Despite a number of measures taken in recent years by the government and garden owners to improve the working environment and rights of the labourers, the living conditions of tea workers in the country is still not satisfactory. Majority of the tea plantation workers in the country are being deprived of proper wages and their basic rights, mainly because of legal bottlenecks and irregularities in government monitoring agencies, revealed in a study of Transparency International Bangladesh (TIB).
With an aim to identify governance challenges regarding working environment and workers' rights in tea gardens, the findings of the study titled “Working Environment and Workers' Rights in Tea Gardens: Governance Challenges and Way Forward” were unveiled in a Press Conference on 18 December 2018 at TIB Dhaka office where TIB Executive Director Dr. Iftekharuzzaman, Adviser Executive Management Professor Dr. Sumaiya Khair, Director-Research & Policy Mohammad Rafiqul Hassan were present. Programme Manager Dipu Roy of Research & Policy division, TIB presented the research findings and recommendations of the report. Deputy Programme Manager Md. Golam Mostofa and Assistant Programme Manager Md. Rabiul Islam of TIB, the other two members of the research team were also present at the event.
Applying both qualitative and quantitative research method, the study was conducted from August 2017 to August 2018. The research data derived from the direct interview of 1,911 permanent tea workers of 64 gardens along with key informant interview and Focus Group Discussion.
The study found that the highest monthly wage of a tea workers is Tk 5,231 with all allowances included, which is lower than any other sector in Bangladesh. A tea worker gets Tk 102 as daily wage as per the latest agreement between tea workers and garden owners, while non-permanent workers get less than their permanent peers. The survey also found that none of the garden authority pay double for overtime, even though this is stipulated in a provision of labour law. The research showed that 11.6 percent of permanent workers were left out of the provident fund facility.
During the investigation of working environment of the tea gardens, the research found that no gardens have tube wells or any permanent system for availing drinking water as well as an adequate number of toilets for workers. Besides, 57 percent tea workers claimed that the garden authorities do not provide any kind of protection materials like mask, gloves, shoes, glass etc. during spreading pesticides.
Although tea garden owners are supposed to provide accommodation for each tea worker and their family, 32,299 permanent and temporary labourers do not have a separate home to live in as per the information of Bangladesh Tea Board. Furthermore, some houses provided by owners are constructed of wood and tin, in most cases without doors, windows or fences. In 90.6 percent of the cases, a labourer gets only one room where he has to stay with other family members including parents, siblings, wife, and children and even with the cattle.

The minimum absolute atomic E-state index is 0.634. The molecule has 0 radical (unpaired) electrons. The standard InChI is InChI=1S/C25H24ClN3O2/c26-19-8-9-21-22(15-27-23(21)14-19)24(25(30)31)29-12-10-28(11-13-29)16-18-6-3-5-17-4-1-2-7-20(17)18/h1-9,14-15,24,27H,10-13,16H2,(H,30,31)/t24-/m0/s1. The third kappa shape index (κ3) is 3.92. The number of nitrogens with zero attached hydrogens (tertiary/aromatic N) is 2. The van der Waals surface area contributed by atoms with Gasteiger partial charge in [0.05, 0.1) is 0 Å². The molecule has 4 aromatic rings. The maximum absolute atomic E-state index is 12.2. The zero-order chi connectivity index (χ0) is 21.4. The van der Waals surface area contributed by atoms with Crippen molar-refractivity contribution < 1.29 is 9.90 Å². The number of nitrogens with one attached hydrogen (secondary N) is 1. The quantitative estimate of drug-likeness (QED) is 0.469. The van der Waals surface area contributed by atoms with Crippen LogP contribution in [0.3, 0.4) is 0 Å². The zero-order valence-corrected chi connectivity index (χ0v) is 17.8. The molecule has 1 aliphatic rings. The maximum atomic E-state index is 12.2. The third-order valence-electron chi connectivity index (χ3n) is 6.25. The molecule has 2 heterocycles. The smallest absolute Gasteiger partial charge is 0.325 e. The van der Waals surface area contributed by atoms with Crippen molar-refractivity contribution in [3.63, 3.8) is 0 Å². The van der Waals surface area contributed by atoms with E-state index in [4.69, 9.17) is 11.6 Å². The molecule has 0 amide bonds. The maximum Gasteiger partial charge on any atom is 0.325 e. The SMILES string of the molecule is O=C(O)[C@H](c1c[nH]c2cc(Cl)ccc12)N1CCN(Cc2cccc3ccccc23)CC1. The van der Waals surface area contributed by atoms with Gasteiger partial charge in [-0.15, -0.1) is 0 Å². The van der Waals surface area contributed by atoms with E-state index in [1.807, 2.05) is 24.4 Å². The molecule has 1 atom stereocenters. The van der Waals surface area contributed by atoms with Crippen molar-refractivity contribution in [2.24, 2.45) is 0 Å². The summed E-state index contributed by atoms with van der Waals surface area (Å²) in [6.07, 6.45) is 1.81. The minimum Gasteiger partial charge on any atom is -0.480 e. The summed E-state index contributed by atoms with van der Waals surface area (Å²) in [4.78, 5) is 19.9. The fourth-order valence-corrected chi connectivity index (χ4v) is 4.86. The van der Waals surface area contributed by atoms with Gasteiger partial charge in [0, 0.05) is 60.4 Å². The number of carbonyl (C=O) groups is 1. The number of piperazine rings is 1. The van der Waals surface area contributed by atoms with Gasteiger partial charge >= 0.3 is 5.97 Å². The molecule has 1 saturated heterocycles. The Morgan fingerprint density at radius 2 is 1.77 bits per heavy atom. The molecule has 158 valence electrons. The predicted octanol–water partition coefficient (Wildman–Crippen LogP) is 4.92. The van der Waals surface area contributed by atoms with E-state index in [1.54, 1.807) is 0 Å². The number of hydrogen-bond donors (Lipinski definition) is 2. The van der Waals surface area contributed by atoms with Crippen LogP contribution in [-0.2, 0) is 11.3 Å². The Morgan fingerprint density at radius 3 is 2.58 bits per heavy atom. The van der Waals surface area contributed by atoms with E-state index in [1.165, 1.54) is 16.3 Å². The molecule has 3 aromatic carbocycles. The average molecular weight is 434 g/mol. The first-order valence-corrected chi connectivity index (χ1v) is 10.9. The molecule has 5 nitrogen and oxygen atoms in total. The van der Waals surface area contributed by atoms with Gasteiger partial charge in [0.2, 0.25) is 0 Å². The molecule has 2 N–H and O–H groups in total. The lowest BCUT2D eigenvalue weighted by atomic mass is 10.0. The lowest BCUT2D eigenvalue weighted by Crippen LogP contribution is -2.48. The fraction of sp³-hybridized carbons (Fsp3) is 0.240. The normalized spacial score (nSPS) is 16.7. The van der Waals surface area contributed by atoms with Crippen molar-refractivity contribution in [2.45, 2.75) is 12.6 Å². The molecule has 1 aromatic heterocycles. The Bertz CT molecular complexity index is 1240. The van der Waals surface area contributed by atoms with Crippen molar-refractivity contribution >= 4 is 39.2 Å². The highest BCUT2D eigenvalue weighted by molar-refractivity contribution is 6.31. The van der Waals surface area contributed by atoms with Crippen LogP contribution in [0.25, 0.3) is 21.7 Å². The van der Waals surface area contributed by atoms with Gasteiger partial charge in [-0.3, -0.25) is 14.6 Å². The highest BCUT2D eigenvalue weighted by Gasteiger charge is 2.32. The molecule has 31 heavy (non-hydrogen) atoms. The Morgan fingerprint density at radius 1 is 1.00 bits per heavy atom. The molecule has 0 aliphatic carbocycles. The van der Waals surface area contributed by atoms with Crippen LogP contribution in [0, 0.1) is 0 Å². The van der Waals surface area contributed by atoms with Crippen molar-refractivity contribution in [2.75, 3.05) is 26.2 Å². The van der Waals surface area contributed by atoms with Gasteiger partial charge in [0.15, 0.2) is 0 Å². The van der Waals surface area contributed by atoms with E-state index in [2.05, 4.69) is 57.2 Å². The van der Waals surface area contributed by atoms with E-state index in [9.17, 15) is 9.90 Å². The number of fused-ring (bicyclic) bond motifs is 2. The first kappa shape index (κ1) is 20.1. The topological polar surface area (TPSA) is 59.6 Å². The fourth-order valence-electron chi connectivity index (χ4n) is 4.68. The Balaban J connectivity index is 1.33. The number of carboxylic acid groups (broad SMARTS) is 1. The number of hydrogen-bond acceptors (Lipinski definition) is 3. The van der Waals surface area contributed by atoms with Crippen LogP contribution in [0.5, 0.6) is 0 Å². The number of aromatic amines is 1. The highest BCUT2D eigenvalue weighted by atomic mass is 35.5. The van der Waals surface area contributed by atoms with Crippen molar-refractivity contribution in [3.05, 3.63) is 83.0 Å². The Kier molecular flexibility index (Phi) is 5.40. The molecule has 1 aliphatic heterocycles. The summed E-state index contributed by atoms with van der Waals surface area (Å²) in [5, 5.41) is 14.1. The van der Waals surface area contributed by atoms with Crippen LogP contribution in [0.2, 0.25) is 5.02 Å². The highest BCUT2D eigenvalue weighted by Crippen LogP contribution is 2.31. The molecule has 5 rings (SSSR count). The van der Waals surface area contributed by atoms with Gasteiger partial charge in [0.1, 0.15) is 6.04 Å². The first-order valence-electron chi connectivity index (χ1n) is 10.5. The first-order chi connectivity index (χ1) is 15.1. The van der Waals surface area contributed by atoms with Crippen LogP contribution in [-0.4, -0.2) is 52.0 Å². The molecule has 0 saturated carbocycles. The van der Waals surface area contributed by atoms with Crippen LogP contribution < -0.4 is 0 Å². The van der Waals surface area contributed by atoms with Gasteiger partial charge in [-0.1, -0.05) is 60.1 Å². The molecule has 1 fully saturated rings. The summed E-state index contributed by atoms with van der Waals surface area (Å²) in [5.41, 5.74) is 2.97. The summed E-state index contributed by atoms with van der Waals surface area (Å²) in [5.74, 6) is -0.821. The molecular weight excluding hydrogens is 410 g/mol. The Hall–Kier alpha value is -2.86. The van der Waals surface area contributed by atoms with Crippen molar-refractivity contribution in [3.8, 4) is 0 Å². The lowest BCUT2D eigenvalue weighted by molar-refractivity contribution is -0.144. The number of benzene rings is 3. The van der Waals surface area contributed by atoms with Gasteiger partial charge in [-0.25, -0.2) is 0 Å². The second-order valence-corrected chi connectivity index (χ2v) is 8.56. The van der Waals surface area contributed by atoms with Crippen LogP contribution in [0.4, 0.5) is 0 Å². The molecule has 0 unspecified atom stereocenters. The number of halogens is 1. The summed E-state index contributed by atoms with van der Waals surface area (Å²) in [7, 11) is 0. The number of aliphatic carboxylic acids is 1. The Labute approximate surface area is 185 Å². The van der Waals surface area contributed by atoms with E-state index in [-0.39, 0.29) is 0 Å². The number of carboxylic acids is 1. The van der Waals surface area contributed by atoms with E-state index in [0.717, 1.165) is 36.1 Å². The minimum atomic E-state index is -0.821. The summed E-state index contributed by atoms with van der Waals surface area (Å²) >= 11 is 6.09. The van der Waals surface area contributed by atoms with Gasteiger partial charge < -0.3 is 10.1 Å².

When it comes to electricity, some garden owners do not even make connections available in workers' houses. The situation prompted 27.9 percent of workers to depend on kerosene light for their houses. Regarding healthcare, the research says 11 of the 64 gardens did not set up any health centre or dispensary. Around 61.7 percent of workers said they had to purchase medicine from outside the gardens while 79.1 percent said owners did not provide the money.
The research also revealed that the tea workers cannot put on any form of headwear in front of the garden managers, assistant managers and heads of panchayets (village councils). Sometimes people of these positions even order the tea workers to take off their shoes.
The Department of Inspection for Factories and Establishments is supposed to conduct investigations to ensure labour rights but they are involved in corruption and so deprivation of tea workers continue. Despite some progress made in recent years, tea workers still cannot enjoy their basic rights, Dr. Iftekharuzzaman said. Considering overall circumstances, wages offered to the tea plantation workers are the lowest compared to other sectors. Tea estate workers are deprived of basic needs like education, healthcare and residential facility, though the sector is a vital part of the Bangladesh's economy, he added.
The nine-point recommendations made by the study includes, introduction of a logical, fair and compatible wage structure with other sectors by the government and garden authorities and review of it in every two years in accordance with the market price; ensure education, sanitation, group insurance, gratuity, wages, welfare fund and drinking water for the workers in line with labour law; renew of the bilateral agreement between the workers and the garden authority before one month of its expire; introduction of a both side display digital leaf weighing machine and provision of tea leaves-weighing and wage distribution duty to different people; digitalization of Provident Fund Office activities and initiatives to inform workers about monthly instalments through mobile sms or any easy access medium; distribution of yearly Provident Fund Statement to workers; increase the number of inspection by the officials of DIG Office and Department of Inspection of Factories and Establishments and provision of sending a copy of the inspection report to the labour union along with garden authorities; ensure free education for all the child of tea garden workers' by implementing universal government education policy and ensure modern health facilities for all workers; prompt implementation of 'Roadmap to improve tea industry’ with the participation of all stakeholders, including the Tea Association of Bangladesh.